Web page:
- Université Paris 1 Panthéon-Sorbonne
mercoledì 17 febbraio 2021
Zoom webinar: https://univr.zoom.us/j/89588033735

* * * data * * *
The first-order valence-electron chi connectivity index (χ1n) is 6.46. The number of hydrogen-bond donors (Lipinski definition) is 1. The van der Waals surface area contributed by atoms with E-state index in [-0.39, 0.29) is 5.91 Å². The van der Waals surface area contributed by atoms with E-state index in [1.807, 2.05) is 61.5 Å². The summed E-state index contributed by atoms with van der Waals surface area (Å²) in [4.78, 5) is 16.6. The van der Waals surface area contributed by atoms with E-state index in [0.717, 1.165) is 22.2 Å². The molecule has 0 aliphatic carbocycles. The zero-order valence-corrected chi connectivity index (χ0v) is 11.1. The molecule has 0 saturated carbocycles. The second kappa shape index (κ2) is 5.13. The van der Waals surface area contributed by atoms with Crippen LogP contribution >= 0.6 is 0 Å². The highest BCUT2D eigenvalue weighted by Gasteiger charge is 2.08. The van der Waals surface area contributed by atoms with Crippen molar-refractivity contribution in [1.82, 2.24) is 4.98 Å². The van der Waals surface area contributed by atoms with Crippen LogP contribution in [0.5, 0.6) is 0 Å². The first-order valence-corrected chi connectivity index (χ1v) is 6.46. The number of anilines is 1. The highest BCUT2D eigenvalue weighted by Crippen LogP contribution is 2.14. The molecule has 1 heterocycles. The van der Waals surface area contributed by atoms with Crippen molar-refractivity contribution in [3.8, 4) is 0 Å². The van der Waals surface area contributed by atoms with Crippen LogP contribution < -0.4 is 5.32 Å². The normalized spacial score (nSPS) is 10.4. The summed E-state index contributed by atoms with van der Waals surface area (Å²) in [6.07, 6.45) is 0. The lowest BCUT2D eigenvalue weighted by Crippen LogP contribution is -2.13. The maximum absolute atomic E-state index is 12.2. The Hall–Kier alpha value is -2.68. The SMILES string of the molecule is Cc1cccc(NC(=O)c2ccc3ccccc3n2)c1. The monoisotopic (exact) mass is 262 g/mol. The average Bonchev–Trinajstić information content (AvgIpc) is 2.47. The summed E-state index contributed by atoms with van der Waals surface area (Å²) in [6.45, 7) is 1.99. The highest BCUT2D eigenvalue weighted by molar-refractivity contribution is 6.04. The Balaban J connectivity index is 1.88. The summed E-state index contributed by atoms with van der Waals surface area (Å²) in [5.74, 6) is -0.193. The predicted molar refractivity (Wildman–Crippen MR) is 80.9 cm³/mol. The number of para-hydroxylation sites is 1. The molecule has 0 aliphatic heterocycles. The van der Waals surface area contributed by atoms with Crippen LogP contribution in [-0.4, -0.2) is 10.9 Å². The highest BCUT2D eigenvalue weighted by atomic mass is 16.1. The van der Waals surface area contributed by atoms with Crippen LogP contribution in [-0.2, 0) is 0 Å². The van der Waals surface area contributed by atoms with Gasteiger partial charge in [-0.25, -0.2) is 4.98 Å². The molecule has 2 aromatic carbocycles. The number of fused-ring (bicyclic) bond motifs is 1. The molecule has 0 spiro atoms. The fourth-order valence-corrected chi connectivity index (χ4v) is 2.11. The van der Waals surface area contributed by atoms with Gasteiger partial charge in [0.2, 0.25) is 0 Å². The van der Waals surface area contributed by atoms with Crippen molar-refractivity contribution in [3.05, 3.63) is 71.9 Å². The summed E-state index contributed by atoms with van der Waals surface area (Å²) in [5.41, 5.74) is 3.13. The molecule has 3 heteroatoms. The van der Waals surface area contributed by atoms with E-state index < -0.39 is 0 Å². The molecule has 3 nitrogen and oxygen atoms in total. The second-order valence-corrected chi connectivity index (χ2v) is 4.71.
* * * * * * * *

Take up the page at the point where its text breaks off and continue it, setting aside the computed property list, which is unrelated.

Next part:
Why was the Industrial Revolution British? This question has received a variety of answers pointing to rather distinct proximate causes of early industrialization. More precisely, virtually all accounts recognize that the mechanization of production was made possible by an unprecedented surge in innovative activities; yet, wide divergences exist as to what might have sparked such a surge specifically in England around 1760's. Elements as diverse as demography, culture and ideology, institutions, and factor prices are regarded as being the key ingredient in the various tentative explanations of the Industrial Revolution. The most strictly economic of these accounts rationalizes the wave of new machines that made for industrialization as the result of an increased demand for labor-saving technologies. In this view, while the rudimentary technical skills needed to produce the new machines were relatively widespread in 18th century Europe, only in England was the price of labor relative to capital high enough to justify the adoption of the labor-saving technologies that characterized the Industrial Revolution (Allen, 2009). In this seminar, we will summarize some of the main criticalities underlying such an argument, focusing in particular on the shortcomings of the profitability calculations on which it is based. In addition, we will point out how technology adoption during the Industrial Revolution can hardly be explained by factor prices alone without also considering the role of scale economies and final demand. Namely, the labor-saving innovations of the Industrial Revolution were profitable only above a minimum output threshold, which allowed to cover the upfront cost of capital. In turn, the possibility to exceed such threshold depended on consumer demand, which was affected by the level and by the distribution of real income. To discuss these issues in a comparative perspective, we adopt the exact same case study and data as Allen (2009), thus focusing on the adoption of the spinning jenny and on the cotton industry in England and France during the second half of the 18th century.